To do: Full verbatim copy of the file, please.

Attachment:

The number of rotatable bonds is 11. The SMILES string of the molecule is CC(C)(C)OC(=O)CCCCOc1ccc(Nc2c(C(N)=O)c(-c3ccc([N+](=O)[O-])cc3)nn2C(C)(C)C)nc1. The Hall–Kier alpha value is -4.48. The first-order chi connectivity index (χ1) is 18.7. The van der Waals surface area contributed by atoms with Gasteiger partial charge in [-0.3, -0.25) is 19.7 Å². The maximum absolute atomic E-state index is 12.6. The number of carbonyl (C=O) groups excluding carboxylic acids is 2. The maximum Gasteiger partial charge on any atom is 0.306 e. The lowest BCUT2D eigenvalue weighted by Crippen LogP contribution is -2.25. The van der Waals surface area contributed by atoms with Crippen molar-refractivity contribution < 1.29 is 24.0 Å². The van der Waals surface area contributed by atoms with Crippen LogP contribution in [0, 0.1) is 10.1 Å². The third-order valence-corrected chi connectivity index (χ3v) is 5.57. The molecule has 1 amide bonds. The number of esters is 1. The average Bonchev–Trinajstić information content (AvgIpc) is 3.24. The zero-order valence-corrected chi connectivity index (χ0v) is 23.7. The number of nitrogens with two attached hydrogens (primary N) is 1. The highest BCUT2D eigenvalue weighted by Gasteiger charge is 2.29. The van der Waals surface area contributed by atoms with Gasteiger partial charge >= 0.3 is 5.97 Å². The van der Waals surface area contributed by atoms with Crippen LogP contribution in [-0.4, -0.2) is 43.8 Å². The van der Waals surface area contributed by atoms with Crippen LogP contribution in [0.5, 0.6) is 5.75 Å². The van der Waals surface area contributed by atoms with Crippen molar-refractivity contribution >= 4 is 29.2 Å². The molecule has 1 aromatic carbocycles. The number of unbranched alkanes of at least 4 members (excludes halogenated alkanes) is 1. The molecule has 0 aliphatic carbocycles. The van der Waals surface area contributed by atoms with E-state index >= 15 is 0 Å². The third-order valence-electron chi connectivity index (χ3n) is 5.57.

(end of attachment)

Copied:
The number of rotatable bonds is 11. The SMILES string of the molecule is CC(C)(C)OC(=O)CCCCOc1ccc(Nc2c(C(N)=O)c(-c3ccc([N+](=O)[O-])cc3)nn2C(C)(C)C)nc1. The Hall–Kier alpha value is -4.48. The first-order chi connectivity index (χ1) is 18.7. The van der Waals surface area contributed by atoms with Gasteiger partial charge in [-0.3, -0.25) is 19.7 Å². The maximum absolute atomic E-state index is 12.6. The number of carbonyl (C=O) groups excluding carboxylic acids is 2. The maximum Gasteiger partial charge on any atom is 0.306 e. The lowest BCUT2D eigenvalue weighted by Crippen LogP contribution is -2.25. The van der Waals surface area contributed by atoms with Crippen molar-refractivity contribution < 1.29 is 24.0 Å². The van der Waals surface area contributed by atoms with Crippen LogP contribution in [0, 0.1) is 10.1 Å². The third-order valence-corrected chi connectivity index (χ3v) is 5.57. The molecule has 1 amide bonds. The number of esters is 1. The average Bonchev–Trinajstić information content (AvgIpc) is 3.24. The zero-order valence-corrected chi connectivity index (χ0v) is 23.7. The number of nitrogens with two attached hydrogens (primary N) is 1. The highest BCUT2D eigenvalue weighted by Gasteiger charge is 2.29. The van der Waals surface area contributed by atoms with Gasteiger partial charge >= 0.3 is 5.97 Å². The van der Waals surface area contributed by atoms with Crippen LogP contribution in [-0.4, -0.2) is 43.8 Å². The van der Waals surface area contributed by atoms with Crippen LogP contribution in [0.5, 0.6) is 5.75 Å². The van der Waals surface area contributed by atoms with Crippen molar-refractivity contribution >= 4 is 29.2 Å². The molecule has 1 aromatic carbocycles. The number of unbranched alkanes of at least 4 members (excludes halogenated alkanes) is 1. The molecule has 0 aliphatic carbocycles. The van der Waals surface area contributed by atoms with E-state index >= 15 is 0 Å². The third-order valence-electron chi connectivity index (χ3n) is 5.57.